Like Doug, Denis Beauregard, an electrician for the lift company, was an Alta Lake resident before runs and lifts were built on Whistler Mountain.  He and his wife Pat began visiting Alta Lake with the “Witsend” group and built their own summer cottage on the lake in 1961.  The story we’ve heard is that a party at Rainbow Lodge in 1966, Denis remarked that if he could get a job in the area, he would move up permanently.  Brian Rowley, who worked for the lift company at that time, told Denis he could supply the job, and neighbour Don Gow offered to share his well water with the Beauregards in exchange for use of their washing machine.  The Beauregards moved up and both Denis and Pat began working at the mountain.  Both continued to be active members of the Alta Lake community, and even hosted the community club film screenings in the lift company cafeteria.

Denis and Pat Beauregard receiving silver coins for Whistler Mountain’s 25th Anniversary from Maurice Young (centre).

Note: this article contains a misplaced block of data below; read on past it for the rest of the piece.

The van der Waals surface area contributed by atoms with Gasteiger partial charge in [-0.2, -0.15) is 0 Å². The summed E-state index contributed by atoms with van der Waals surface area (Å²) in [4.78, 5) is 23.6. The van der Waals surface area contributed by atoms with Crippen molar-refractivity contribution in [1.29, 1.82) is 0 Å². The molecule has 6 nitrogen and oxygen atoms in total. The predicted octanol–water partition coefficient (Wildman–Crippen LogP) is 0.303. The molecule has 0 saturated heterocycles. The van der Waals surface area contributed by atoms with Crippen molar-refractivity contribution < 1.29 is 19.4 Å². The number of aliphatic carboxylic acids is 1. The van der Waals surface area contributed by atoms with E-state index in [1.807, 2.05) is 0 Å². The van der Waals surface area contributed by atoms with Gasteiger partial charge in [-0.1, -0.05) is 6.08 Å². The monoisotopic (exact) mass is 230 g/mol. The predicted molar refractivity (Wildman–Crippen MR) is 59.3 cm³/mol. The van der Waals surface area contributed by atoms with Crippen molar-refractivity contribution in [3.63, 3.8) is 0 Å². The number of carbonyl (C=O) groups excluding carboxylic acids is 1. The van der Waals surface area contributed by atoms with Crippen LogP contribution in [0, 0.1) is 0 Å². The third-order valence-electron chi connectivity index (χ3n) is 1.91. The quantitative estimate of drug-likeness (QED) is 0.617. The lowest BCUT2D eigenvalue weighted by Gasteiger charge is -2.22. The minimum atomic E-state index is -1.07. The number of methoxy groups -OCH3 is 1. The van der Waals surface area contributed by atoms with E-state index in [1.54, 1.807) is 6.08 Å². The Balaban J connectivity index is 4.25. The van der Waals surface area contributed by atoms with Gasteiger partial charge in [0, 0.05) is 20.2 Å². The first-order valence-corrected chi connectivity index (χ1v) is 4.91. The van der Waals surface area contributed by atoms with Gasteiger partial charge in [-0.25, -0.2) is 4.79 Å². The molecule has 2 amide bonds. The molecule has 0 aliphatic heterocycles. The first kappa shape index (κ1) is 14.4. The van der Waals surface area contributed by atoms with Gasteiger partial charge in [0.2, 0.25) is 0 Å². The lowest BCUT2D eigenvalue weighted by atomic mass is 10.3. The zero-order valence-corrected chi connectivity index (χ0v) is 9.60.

Both of the Beauregards’ sons worked for the lift company as well, and in 1991 Denis and Pat received silver coins commemorating their 25 years of service.  The pair retired to Squamish in 1994.

Frank Arundel worked for the lift company as a heavy-duty mechanic.  He and his family lived outside of the Alta Lake area, in Garibaldi Townsite, until an Order in Council and subsequent government actions cleared all residents from the area in the 1980s.  Frank had a workshop on the top of the mountain, which, according to Lynn, “was usually buried in snow.”  For Julie Gallagher, who grew up at Brandywine Resort in the 1960s and early 1970s, Frank’s work at Whistler Mountain was very convenient as she and his daughter were able to catch rides up to go skiing whenever he went to work.